“Turkey’s growing isolation and shrinking economy brought it to rethink its regional foreign policies,” Dr. Assa Ofir, an expert on Turkish affairs, told The Media Line.
“Ankara is worried about the Hellenic alliance, it’s wary about Greece performing military drills with Emiratis and Saudis and it needs to revive investments in the Turkish economy from these countries. This is the background to what is happening today. Basically, Turkey would like to sabotage the Hellenic alliance and to stop it from growing,” he said.
In December 2020, Egypt, Saudi, the UAE, Bahrain, and Qatar signed the AlUla agreement that ended the Arab blockade of Qatar. This reconciliation apparently paved the way for a gradual rapprochement between the Arab states and Turkey, as Qatar offered to facilitate ties between the two sides.
And what’s behind Egypt’s agreement to engage in a dialogue with Ankara?
Haisam Hassanein, a policy analyst and a former Glazer Fellow at the Washington Institute for Near East Policy, believes Cairo is eyeing two important goals: “Egypt seeks the withdrawal of Turkish forces and allied foreign militiamen from Libya.
Sticks and carrots
Soon after the second round of Egyptian-Turkish talks in Ankara concluded on September 8, Egyptian Prime Minister Mostafa Madbouly said that despite the progress, “there are some outstanding issues between the two countries,” indicating that if these issues are resolved, the countries could restore their relations by the end of this year.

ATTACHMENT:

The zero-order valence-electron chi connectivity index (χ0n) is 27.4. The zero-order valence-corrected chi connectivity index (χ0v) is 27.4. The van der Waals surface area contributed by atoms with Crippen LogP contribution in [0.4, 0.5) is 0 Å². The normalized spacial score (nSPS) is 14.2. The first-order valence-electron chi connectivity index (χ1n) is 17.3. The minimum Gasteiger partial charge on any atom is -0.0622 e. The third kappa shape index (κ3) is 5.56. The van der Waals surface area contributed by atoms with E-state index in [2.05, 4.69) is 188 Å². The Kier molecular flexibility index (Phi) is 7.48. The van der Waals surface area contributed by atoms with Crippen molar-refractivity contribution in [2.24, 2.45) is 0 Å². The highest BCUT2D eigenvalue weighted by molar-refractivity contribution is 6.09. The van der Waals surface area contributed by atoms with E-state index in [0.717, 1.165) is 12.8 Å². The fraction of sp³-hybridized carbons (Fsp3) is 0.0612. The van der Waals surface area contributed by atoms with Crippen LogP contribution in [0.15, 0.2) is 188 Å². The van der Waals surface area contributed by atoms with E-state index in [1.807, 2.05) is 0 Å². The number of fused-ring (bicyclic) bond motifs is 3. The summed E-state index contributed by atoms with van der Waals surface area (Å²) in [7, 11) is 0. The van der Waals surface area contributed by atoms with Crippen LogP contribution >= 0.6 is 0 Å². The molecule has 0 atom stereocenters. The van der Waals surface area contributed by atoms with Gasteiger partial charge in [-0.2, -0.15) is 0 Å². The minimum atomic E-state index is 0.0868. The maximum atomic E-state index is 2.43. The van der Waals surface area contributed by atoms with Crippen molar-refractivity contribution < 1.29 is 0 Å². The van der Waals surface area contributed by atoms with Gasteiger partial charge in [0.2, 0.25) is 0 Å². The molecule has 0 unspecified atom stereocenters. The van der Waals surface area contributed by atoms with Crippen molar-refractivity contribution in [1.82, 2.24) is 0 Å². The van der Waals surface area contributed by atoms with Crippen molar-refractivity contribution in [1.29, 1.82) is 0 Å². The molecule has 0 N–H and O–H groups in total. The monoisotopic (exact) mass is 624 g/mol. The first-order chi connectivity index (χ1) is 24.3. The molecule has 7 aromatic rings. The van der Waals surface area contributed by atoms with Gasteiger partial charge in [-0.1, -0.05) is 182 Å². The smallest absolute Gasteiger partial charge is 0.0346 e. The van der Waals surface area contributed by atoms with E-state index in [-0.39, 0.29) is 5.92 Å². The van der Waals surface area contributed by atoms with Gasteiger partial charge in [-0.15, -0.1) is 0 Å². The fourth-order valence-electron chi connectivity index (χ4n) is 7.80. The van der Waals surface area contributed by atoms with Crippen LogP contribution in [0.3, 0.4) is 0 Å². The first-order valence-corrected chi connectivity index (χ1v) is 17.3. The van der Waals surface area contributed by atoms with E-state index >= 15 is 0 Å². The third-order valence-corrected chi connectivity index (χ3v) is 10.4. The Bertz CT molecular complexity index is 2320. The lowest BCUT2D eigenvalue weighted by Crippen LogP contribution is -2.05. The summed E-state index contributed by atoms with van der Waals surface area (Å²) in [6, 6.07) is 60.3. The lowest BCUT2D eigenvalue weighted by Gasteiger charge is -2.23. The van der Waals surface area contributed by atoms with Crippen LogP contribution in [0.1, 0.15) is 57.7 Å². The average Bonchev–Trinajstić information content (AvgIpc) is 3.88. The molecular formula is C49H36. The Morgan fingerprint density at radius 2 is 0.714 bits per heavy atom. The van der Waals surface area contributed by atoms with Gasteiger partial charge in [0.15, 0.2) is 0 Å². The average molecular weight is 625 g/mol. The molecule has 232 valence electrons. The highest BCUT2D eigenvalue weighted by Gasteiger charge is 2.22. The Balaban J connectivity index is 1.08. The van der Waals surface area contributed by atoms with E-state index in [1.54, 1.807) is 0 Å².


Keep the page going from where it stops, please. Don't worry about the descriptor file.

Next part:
According to Madbouly, the Libyan file remains the key issue for Egypt. “No country should physically intervene in Libya,” he told journalists in Cairo.
The Turkish foreign minister, Mevlüt Çavuşoğlu, responded by defending his country’s military role in Libya in the local media. “Turkey’s presence in Libya, Syria, and Azerbaijan has redefined political equations and results,” he said.
In the spring, Çavuşoğlu mentioned that his country was ready to sign a deal with Egypt over maritime boundaries in the Eastern Mediterranean, and since then the two sides have been carefully looking for de-escalation.
There is also little doubt that Turkey will remain a staunch supporter of political Islamic movements in the region, even if it tactically dims its involvement, Ofir said.